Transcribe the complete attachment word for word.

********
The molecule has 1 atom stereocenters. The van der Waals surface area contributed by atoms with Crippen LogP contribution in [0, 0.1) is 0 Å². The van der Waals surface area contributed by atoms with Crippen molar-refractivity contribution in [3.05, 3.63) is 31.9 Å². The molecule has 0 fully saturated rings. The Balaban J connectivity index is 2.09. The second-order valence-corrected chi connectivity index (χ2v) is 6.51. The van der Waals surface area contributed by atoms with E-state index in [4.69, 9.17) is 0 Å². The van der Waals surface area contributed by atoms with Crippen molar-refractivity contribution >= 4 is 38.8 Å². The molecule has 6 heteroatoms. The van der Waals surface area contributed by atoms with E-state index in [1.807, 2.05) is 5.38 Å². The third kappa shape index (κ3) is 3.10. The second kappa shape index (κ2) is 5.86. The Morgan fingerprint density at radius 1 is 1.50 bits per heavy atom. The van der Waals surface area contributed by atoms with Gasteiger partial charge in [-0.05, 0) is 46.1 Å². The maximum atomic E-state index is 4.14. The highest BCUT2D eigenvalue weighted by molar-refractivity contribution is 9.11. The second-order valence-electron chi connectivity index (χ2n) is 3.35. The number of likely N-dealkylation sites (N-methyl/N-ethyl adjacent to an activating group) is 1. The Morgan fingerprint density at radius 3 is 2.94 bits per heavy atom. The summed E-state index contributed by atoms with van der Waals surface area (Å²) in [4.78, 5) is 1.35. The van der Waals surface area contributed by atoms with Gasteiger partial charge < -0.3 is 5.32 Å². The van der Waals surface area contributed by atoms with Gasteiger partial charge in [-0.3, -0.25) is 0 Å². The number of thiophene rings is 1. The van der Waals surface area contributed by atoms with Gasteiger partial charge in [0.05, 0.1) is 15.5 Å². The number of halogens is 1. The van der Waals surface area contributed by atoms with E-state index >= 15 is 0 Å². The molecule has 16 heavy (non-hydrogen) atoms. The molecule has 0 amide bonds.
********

The molecule has 1 atom stereocenters. The van der Waals surface area contributed by atoms with Crippen LogP contribution in [0, 0.1) is 0 Å². The van der Waals surface area contributed by atoms with Crippen molar-refractivity contribution in [3.05, 3.63) is 31.9 Å². The molecule has 0 fully saturated rings. The Balaban J connectivity index is 2.09. The second-order valence-corrected chi connectivity index (χ2v) is 6.51. The van der Waals surface area contributed by atoms with E-state index in [4.69, 9.17) is 0 Å². The van der Waals surface area contributed by atoms with Crippen molar-refractivity contribution >= 4 is 38.8 Å². The molecule has 6 heteroatoms. The van der Waals surface area contributed by atoms with E-state index in [1.807, 2.05) is 5.38 Å². The third kappa shape index (κ3) is 3.10. The second kappa shape index (κ2) is 5.86. The Morgan fingerprint density at radius 1 is 1.50 bits per heavy atom. The van der Waals surface area contributed by atoms with Gasteiger partial charge in [-0.05, 0) is 46.1 Å². The maximum atomic E-state index is 4.14. The highest BCUT2D eigenvalue weighted by molar-refractivity contribution is 9.11. The second-order valence-electron chi connectivity index (χ2n) is 3.35. The number of likely N-dealkylation sites (N-methyl/N-ethyl adjacent to an activating group) is 1. The Morgan fingerprint density at radius 3 is 2.94 bits per heavy atom. The summed E-state index contributed by atoms with van der Waals surface area (Å²) in [4.78, 5) is 1.35. The van der Waals surface area contributed by atoms with Gasteiger partial charge < -0.3 is 5.32 Å². The van der Waals surface area contributed by atoms with Gasteiger partial charge in [-0.3, -0.25) is 0 Å². The number of thiophene rings is 1. The van der Waals surface area contributed by atoms with Gasteiger partial charge in [0.05, 0.1) is 15.5 Å². The number of halogens is 1. The van der Waals surface area contributed by atoms with E-state index >= 15 is 0 Å². The molecule has 16 heavy (non-hydrogen) atoms. The molecule has 0 amide bonds.